Top 10 Credit Score Myths
There is no shortage of myths when it comes to credit scores. Even with all the buzz about credit scores today, a surprisingly high percentage of people don’t understand the basic principle that a credit score measures creditworthiness. When it comes to your credit, what you don’t know can hurt you. Let’s take a look at ten myths and separate fact from fiction.
Myth #1: Checking your own credit report will hurt your score.
There is absolutely no truth to this statement. Ordering your own credit report counts as a “soft inquiry.” Creditors do not see soft inquiries, nor are they factored into your credit score. Period.
Myth #2: There is only one credit score.
The truth is there are hundreds of scoring models in use today and different score ranges, too. One lender might even use a different scoring model for each type of loan it offers. Generally, if you score well on one scoring model, you should score well on another.
Myth #3: Closing accounts will improve your credit score.
This is outdated advice! We now know two good reasons not to close accounts, especially older accounts. When you close an account, it raises the ratio of your debt to your available credit—a negative thing and one of the key factors considered in most credit scoring models. Closing an older account can also shorten your credit history.
Myth #4: Credit scores are locked in for six months (or 90 days, or a year…)
Credit scores are based on the information in your credit report. And since the information in your credit report is always changing, so is your credit score.
Myth #5: Co-signing for a loan will not affect your credit score.
Whenever you co-sign for a loan, you are accepting full responsibility for the loan. Details of the account will probably appear on both individual’s credit reports and therefore be factored into both individual’s credit scores.
Myth #6: You can dispute negative information to have it removed.
Generally, negative information will remain on your file for seven years from the date of delinquency. Bankruptcies may remain for ten years and tax liens may remain seven years from the date they are paid. There is no legal way to remove accurate negative information sooner (unless you have a sympathetic creditor), though some unscrupulous credit repair companies may tell you otherwise.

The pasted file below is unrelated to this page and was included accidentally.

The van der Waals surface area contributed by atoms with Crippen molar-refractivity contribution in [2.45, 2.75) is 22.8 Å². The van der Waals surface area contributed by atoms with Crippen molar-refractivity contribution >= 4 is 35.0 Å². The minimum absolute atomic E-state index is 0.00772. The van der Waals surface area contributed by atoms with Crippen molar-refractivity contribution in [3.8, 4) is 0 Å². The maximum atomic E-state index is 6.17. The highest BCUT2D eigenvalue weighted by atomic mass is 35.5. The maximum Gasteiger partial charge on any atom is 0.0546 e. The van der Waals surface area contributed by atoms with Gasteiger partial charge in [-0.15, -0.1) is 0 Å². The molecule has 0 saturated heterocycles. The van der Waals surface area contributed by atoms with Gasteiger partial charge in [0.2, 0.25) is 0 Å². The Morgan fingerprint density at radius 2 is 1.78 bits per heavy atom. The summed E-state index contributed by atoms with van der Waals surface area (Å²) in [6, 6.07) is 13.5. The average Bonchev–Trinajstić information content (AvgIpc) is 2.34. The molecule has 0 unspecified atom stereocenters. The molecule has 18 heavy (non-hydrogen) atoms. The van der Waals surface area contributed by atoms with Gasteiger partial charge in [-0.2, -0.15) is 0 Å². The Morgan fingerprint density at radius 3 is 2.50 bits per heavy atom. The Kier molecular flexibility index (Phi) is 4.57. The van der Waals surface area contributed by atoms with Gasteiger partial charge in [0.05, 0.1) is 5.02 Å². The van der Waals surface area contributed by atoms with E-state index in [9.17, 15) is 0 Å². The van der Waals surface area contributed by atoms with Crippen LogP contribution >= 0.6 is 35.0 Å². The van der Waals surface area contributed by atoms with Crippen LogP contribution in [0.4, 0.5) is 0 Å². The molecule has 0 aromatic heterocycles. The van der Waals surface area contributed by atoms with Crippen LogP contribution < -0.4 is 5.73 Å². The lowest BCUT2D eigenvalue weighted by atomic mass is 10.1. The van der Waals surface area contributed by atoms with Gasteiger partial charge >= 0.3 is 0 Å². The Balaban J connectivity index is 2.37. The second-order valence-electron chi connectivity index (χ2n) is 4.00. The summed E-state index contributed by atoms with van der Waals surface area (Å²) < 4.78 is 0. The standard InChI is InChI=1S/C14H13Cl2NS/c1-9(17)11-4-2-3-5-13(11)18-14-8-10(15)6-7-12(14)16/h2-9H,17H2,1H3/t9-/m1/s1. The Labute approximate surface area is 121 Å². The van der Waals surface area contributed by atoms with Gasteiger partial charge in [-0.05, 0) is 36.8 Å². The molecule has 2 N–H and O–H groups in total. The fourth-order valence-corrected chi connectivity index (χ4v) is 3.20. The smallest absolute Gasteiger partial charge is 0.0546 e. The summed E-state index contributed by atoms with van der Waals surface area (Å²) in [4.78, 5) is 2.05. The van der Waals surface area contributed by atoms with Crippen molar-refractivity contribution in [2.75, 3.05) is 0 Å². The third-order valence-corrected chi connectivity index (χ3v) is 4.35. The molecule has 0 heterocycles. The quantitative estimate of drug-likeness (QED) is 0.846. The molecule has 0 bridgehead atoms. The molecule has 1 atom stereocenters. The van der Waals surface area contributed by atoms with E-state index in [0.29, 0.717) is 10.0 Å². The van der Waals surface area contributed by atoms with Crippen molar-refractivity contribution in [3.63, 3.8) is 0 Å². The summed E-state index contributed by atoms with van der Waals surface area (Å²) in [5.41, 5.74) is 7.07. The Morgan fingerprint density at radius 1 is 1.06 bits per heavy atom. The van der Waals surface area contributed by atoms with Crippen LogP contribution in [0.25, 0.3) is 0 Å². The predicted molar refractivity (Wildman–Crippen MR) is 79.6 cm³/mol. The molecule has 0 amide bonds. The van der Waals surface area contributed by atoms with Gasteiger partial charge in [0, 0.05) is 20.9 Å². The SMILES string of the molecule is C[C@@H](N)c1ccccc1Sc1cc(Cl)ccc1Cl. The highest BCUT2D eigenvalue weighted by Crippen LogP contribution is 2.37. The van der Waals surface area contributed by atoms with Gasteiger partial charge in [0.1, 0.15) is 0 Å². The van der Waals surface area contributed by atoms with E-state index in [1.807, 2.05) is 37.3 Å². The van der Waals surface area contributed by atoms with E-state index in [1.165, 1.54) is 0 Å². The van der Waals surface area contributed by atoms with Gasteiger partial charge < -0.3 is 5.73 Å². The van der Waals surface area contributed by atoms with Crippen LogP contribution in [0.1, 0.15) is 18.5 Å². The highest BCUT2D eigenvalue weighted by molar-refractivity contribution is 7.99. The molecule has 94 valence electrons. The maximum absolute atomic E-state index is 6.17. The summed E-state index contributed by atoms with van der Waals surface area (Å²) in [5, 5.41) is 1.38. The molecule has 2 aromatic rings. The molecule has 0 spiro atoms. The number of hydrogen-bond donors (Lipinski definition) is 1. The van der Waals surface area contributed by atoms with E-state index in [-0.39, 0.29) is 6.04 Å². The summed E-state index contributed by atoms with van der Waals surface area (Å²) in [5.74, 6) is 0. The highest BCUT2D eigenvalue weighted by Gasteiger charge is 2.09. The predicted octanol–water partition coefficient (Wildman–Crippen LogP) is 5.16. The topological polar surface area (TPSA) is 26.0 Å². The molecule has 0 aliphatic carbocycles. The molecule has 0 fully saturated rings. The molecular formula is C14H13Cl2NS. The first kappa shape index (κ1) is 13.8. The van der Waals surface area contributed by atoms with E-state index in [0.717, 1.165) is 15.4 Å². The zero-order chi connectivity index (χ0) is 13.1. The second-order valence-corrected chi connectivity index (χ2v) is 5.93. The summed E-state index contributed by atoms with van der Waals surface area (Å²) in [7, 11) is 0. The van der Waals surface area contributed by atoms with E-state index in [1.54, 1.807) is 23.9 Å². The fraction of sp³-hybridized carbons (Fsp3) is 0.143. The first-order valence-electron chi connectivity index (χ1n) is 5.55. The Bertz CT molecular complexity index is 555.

Myth #7: You have only one credit score.
Wrong! You have three scores, one based on your credit report from each of the three bureaus (Experian, TransUnion, and Equifax). Because all creditors don’t report to all three bureaus, your credit file may be different at each bureau.
Myth #8: My spouse’s credit will help (or hurt) my credit score.
The reality is credit reports are kept on individuals—not on couples. Your credit score is based on what is in your credit report only. There are no “joint” credit reports or credit scores.
Myth #9: Shopping for the best credit rate will hurt my credit score.
While it is true that too many inquiries can raise a red flag that you are going on a credit binge, most credit score models can recognize when you are rate shopping for a mortgage or auto loan and will count it as a single inquiry and have minimal impact on your score.
Myth #10: Credit counseling is as bad or worse than filing for bankruptcy.
While credit counseling may alert potential lenders of a credit concern, most lenders look at the bigger picture. Some even see consumer counseling as a positive sign of a commitment to making lasting changes in your credit habits. Bankruptcy, on the other hand, should be avoided if at all possible